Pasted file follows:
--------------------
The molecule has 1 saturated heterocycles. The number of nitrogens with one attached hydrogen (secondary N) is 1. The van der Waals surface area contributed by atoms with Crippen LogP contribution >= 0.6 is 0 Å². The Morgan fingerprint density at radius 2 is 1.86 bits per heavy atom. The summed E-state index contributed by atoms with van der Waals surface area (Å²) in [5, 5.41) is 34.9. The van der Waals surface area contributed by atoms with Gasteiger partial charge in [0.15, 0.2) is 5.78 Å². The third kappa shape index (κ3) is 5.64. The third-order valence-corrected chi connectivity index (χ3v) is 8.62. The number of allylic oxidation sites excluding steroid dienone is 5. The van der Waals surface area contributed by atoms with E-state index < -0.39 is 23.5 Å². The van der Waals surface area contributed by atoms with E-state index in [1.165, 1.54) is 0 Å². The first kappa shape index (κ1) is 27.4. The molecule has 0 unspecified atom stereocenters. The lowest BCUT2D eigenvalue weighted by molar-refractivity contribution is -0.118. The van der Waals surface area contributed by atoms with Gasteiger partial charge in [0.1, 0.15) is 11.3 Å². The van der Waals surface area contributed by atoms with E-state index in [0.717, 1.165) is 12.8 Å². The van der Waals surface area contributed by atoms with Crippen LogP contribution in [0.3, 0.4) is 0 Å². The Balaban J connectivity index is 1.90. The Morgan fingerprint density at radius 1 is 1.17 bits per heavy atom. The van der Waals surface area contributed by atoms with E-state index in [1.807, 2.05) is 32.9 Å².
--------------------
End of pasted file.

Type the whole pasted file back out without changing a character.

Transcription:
The molecule has 1 saturated heterocycles. The number of nitrogens with one attached hydrogen (secondary N) is 1. The van der Waals surface area contributed by atoms with Crippen LogP contribution >= 0.6 is 0 Å². The Morgan fingerprint density at radius 2 is 1.86 bits per heavy atom. The summed E-state index contributed by atoms with van der Waals surface area (Å²) in [5, 5.41) is 34.9. The van der Waals surface area contributed by atoms with Gasteiger partial charge in [0.15, 0.2) is 5.78 Å². The third kappa shape index (κ3) is 5.64. The third-order valence-corrected chi connectivity index (χ3v) is 8.62. The number of allylic oxidation sites excluding steroid dienone is 5. The van der Waals surface area contributed by atoms with E-state index < -0.39 is 23.5 Å². The van der Waals surface area contributed by atoms with E-state index in [1.165, 1.54) is 0 Å². The first kappa shape index (κ1) is 27.4. The molecule has 0 unspecified atom stereocenters. The lowest BCUT2D eigenvalue weighted by molar-refractivity contribution is -0.118. The van der Waals surface area contributed by atoms with Gasteiger partial charge in [0.1, 0.15) is 11.3 Å². The van der Waals surface area contributed by atoms with E-state index in [0.717, 1.165) is 12.8 Å². The van der Waals surface area contributed by atoms with Crippen LogP contribution in [0.3, 0.4) is 0 Å². The Balaban J connectivity index is 1.90. The Morgan fingerprint density at radius 1 is 1.17 bits per heavy atom. The van der Waals surface area contributed by atoms with E-state index in [1.807, 2.05) is 32.9 Å².